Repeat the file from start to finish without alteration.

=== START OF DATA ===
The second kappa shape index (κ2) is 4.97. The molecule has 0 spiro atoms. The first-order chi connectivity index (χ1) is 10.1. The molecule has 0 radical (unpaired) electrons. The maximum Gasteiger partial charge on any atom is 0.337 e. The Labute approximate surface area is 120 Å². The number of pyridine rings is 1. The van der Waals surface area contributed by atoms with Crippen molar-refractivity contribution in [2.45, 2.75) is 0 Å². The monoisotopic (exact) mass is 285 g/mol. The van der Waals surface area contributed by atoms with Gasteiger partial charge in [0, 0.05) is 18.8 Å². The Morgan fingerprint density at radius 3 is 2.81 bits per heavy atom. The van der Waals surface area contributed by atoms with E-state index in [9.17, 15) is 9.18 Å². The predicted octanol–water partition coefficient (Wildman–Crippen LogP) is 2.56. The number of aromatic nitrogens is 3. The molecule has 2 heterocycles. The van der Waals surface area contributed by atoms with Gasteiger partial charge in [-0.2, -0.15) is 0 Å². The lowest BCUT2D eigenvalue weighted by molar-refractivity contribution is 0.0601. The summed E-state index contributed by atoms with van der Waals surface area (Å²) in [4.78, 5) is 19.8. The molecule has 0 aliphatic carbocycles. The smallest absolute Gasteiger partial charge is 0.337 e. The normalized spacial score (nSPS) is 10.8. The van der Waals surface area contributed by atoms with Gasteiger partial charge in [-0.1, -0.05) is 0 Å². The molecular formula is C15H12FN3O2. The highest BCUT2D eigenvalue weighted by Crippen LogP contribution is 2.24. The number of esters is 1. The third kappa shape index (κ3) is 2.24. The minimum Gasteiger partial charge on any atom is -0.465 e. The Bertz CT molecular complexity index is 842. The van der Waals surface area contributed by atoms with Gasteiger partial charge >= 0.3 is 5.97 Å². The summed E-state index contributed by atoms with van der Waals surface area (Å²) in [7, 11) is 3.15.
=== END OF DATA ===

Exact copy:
The second kappa shape index (κ2) is 4.97. The molecule has 0 spiro atoms. The first-order chi connectivity index (χ1) is 10.1. The molecule has 0 radical (unpaired) electrons. The maximum Gasteiger partial charge on any atom is 0.337 e. The Labute approximate surface area is 120 Å². The number of pyridine rings is 1. The van der Waals surface area contributed by atoms with Crippen molar-refractivity contribution in [2.45, 2.75) is 0 Å². The monoisotopic (exact) mass is 285 g/mol. The van der Waals surface area contributed by atoms with Gasteiger partial charge in [0, 0.05) is 18.8 Å². The Morgan fingerprint density at radius 3 is 2.81 bits per heavy atom. The van der Waals surface area contributed by atoms with E-state index in [9.17, 15) is 9.18 Å². The predicted octanol–water partition coefficient (Wildman–Crippen LogP) is 2.56. The number of aromatic nitrogens is 3. The molecule has 2 heterocycles. The van der Waals surface area contributed by atoms with Gasteiger partial charge in [-0.2, -0.15) is 0 Å². The lowest BCUT2D eigenvalue weighted by molar-refractivity contribution is 0.0601. The summed E-state index contributed by atoms with van der Waals surface area (Å²) in [4.78, 5) is 19.8. The molecule has 0 aliphatic carbocycles. The smallest absolute Gasteiger partial charge is 0.337 e. The normalized spacial score (nSPS) is 10.8. The van der Waals surface area contributed by atoms with Gasteiger partial charge in [-0.1, -0.05) is 0 Å². The molecular formula is C15H12FN3O2. The highest BCUT2D eigenvalue weighted by Crippen LogP contribution is 2.24. The number of esters is 1. The third kappa shape index (κ3) is 2.24. The minimum Gasteiger partial charge on any atom is -0.465 e. The Bertz CT molecular complexity index is 842. The van der Waals surface area contributed by atoms with Gasteiger partial charge >= 0.3 is 5.97 Å². The summed E-state index contributed by atoms with van der Waals surface area (Å²) in [7, 11) is 3.15.